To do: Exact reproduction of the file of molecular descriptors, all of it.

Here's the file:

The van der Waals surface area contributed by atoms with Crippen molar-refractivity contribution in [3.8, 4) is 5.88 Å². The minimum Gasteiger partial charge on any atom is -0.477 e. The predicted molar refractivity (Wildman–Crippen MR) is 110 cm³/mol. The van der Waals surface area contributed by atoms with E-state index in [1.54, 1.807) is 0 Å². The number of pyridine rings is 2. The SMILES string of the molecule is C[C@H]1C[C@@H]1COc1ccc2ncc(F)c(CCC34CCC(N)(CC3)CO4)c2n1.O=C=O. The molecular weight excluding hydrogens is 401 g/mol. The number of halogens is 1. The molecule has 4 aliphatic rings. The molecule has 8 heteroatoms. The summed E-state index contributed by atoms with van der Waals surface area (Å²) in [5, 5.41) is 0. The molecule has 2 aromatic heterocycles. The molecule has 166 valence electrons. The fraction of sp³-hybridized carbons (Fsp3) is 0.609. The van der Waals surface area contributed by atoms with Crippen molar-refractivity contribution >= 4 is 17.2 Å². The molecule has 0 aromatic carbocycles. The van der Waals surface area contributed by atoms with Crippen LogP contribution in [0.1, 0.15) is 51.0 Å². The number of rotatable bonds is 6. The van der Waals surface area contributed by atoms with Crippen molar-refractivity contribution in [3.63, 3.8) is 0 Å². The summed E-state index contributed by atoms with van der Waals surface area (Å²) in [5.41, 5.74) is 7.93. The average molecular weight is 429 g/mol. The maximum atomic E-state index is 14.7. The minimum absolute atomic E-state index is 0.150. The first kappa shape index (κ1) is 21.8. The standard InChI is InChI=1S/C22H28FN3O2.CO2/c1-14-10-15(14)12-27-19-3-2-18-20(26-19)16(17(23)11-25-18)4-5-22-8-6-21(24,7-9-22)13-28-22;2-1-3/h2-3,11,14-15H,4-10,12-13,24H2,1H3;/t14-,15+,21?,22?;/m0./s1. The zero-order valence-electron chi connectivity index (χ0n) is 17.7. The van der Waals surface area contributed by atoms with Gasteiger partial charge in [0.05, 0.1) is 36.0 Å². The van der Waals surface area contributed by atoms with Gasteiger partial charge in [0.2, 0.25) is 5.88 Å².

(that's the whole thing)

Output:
The van der Waals surface area contributed by atoms with Crippen molar-refractivity contribution in [3.8, 4) is 5.88 Å². The minimum Gasteiger partial charge on any atom is -0.477 e. The predicted molar refractivity (Wildman–Crippen MR) is 110 cm³/mol. The van der Waals surface area contributed by atoms with E-state index in [1.54, 1.807) is 0 Å². The number of pyridine rings is 2. The SMILES string of the molecule is C[C@H]1C[C@@H]1COc1ccc2ncc(F)c(CCC34CCC(N)(CC3)CO4)c2n1.O=C=O. The molecular weight excluding hydrogens is 401 g/mol. The number of halogens is 1. The molecule has 4 aliphatic rings. The molecule has 8 heteroatoms. The summed E-state index contributed by atoms with van der Waals surface area (Å²) in [5, 5.41) is 0. The molecule has 2 aromatic heterocycles. The molecule has 166 valence electrons. The fraction of sp³-hybridized carbons (Fsp3) is 0.609. The van der Waals surface area contributed by atoms with Crippen molar-refractivity contribution >= 4 is 17.2 Å². The molecule has 0 aromatic carbocycles. The van der Waals surface area contributed by atoms with Crippen LogP contribution in [0.1, 0.15) is 51.0 Å². The number of rotatable bonds is 6. The van der Waals surface area contributed by atoms with Crippen molar-refractivity contribution in [3.63, 3.8) is 0 Å². The summed E-state index contributed by atoms with van der Waals surface area (Å²) in [5.41, 5.74) is 7.93. The average molecular weight is 429 g/mol. The maximum atomic E-state index is 14.7. The minimum absolute atomic E-state index is 0.150. The first kappa shape index (κ1) is 21.8. The standard InChI is InChI=1S/C22H28FN3O2.CO2/c1-14-10-15(14)12-27-19-3-2-18-20(26-19)16(17(23)11-25-18)4-5-22-8-6-21(24,7-9-22)13-28-22;2-1-3/h2-3,11,14-15H,4-10,12-13,24H2,1H3;/t14-,15+,21?,22?;/m0./s1. The zero-order valence-electron chi connectivity index (χ0n) is 17.7. The van der Waals surface area contributed by atoms with Gasteiger partial charge in [0.05, 0.1) is 36.0 Å². The van der Waals surface area contributed by atoms with Gasteiger partial charge in [0.2, 0.25) is 5.88 Å².